Acknowledging the loss can go a long way towards healing the complex grief related to ectopic pregnancies
One in four women in Australia experience an early pregnancy loss,1 but I never for one second thought I would be one of them. My partner and I made the decision to try for a family and were delighted to fall pregnant in the first cycle of trying. However, during week 7 of my pregnancy, as I stood in the operating theatre assisting with a caesarean delivery, I began to bleed. My β‐human chorionic gonadotropin (β‐HCG) level was somewhat reassuring as it doubled in 48 hours and there was perhaps hope that this was going to develop into a normal pregnancy. A scan done one week later, along with a suboptimal rising β‐HCG level and continued bleeding, was highly indicative of an ectopic pregnancy. I was a good candidate to try surgery‐sparing methotrexate, but a follow‐up blood test showed a rising β‐HCG level. The following day, I underwent a laparoscopic right salpingectomy, which confirmed a right fallopian tube ectopic pregnancy.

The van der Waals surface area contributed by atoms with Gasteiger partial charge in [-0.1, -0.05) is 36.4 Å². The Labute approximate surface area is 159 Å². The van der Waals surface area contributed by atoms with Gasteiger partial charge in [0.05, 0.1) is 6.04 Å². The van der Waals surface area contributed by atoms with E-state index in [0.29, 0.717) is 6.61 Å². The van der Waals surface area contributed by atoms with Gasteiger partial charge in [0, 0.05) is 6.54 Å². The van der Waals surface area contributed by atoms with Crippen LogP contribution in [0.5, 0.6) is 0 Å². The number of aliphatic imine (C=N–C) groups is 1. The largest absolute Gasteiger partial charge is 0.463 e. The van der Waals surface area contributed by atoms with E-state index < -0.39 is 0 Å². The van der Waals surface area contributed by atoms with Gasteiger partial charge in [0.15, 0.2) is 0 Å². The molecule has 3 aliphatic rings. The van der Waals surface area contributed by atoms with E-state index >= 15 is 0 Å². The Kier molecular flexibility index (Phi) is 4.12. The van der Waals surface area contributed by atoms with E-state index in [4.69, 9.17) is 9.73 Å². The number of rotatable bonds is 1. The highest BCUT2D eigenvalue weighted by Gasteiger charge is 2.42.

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- 2. Australian Institute of Health and Welfare. Maternal deaths in Australia 2018 [Cat. No. PER 99]. Canberra: AIHW. 2020. https://www.aihw.gov.au/getmedia/64189da2‐a826‐4d42‐ad23‐1c36a50ac4ff/Maternal‐deaths‐in‐Australia.pdf.aspx?inline=true (viewed Jan 2021).
- 3. Ankum WM, Mol BWJ, Van der Veen F, et al. Risk factors for ectopic pregnancy: a meta‐analysis. Fertil Steril 1996; 65: 1093–1099.
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